When choosing a flooring surface, there are many options out there, from vinyl and carpet to laminate or hardwood. If you like the look of wood, the choice usually comes down to the latter two. It makes sense to know the pros and cons of each option.
There are many things about a wooden floor that can give it great appeal. There is the natural appearance, the feeling of solidity as you walk over it and the element of tradition. Add to that the fact it is an organic material and it has strong insulating qualities, and it has much to commend it. Small wonder it can increase the value of your home.
However, wooden floors do need more TLC than most surfaces, including laminate wooden flooring. They can be prone to scratching and dents, can warp in certain circumstances, are vulnerable to water ingress and can occasionally be attacked by parasites.
Some of the wood issues may depend on whether it is engineered wood flooring (a layer of wood on top of plywood) or hardwood. The latter, for example, is thicker and more prone to damage from moisture
There are things you can do to help maintain and fix wooden floors. For example, you can keep it clean with the right materials (not bleach-based), sweep it regularly to remove dust particles that can scratch and erode the surface, and even undertake some nifty moves to deal with problems like dents.
For example, soaking the area is a great hack for tackling dents as it makes the wood expand (this is one of the very few times you would want to deliberately make the wood wet, otherwise you should mop it dry and avoid moisture). Sandpapering and waxing can help deal with scratches, while it is also crucial to recoat it every so often.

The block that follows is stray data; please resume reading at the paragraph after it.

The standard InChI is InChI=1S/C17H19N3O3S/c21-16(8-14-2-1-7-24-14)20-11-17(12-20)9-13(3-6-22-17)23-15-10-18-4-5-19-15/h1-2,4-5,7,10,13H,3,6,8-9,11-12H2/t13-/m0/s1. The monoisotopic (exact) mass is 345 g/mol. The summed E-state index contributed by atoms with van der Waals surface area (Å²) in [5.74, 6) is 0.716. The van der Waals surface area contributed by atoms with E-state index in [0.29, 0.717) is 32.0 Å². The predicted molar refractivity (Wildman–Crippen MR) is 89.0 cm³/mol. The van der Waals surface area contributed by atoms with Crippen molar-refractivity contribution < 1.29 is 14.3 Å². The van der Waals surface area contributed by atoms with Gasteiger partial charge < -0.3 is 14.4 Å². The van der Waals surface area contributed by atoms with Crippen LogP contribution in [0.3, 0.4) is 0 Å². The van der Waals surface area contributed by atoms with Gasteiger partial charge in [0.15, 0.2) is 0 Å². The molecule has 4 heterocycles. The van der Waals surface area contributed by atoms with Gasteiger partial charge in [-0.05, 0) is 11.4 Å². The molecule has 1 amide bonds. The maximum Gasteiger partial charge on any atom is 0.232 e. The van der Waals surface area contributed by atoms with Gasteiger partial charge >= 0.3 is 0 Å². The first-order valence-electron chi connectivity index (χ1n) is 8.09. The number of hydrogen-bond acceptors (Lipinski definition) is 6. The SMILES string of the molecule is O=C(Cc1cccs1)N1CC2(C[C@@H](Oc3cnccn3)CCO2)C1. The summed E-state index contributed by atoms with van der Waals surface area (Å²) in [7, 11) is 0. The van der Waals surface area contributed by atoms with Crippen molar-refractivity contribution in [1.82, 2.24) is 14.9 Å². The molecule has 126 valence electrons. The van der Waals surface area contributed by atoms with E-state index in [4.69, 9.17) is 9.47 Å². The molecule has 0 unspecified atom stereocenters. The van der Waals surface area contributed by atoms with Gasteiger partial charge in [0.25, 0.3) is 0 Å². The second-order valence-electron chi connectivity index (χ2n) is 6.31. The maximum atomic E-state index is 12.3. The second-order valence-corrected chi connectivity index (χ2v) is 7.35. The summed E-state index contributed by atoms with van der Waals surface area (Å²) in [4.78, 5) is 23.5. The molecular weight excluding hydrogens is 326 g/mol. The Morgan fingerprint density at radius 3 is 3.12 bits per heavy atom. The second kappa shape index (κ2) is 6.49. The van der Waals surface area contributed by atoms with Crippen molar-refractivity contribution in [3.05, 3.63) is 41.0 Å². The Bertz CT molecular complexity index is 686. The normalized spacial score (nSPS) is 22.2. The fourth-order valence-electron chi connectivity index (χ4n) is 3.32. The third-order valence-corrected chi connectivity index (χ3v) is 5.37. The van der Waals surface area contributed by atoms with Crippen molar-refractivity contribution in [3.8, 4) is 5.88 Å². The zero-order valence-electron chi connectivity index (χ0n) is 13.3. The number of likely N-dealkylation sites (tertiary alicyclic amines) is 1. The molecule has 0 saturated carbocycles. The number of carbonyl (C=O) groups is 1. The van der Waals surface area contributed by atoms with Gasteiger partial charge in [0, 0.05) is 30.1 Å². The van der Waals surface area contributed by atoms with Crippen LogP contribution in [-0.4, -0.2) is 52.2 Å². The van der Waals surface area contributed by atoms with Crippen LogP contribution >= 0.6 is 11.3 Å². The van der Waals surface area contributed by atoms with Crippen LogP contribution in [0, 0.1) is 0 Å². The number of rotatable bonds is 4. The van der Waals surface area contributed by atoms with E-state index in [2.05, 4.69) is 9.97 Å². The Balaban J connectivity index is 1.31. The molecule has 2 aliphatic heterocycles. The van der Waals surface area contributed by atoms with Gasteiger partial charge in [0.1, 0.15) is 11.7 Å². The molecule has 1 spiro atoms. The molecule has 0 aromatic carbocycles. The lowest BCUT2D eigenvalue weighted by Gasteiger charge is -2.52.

This, then, is what wood brings: a beautiful, natural material that adds value to a home. Against that, it is costlier than laminate to start with and while it is not hard to maintain or repair, it is also easy to damage, so maintenance will be
If you are looking at laminate instead, the advantages and disadvantages are largely inverted. Laminate costs less, is not so easily damaged and is low maintenance. However, when damage does occur it is harder to fix and the lifespan of a laminate floor is shorter than wood.
Of course, with its wood effect appearance, laminate does come pretty close to recreating the appearance of a wooden floor. That is something very firmly in its favour if you are on a lower budget.
Ultimately, the choice may come down to your household circumstances. If you have pets and young children, a laminate floor may be the best option. That is because they will inflict more dirt, scratches and spills on the floor, while keeping you pretty busy, perhaps too much so to spend a lot of time on floor maintenance.
In addition, if you have a young and growing family, you may be more likely to move home to a larger property in time. If so, having a floor surface that lasts longer is likely to be less advantageous anyway.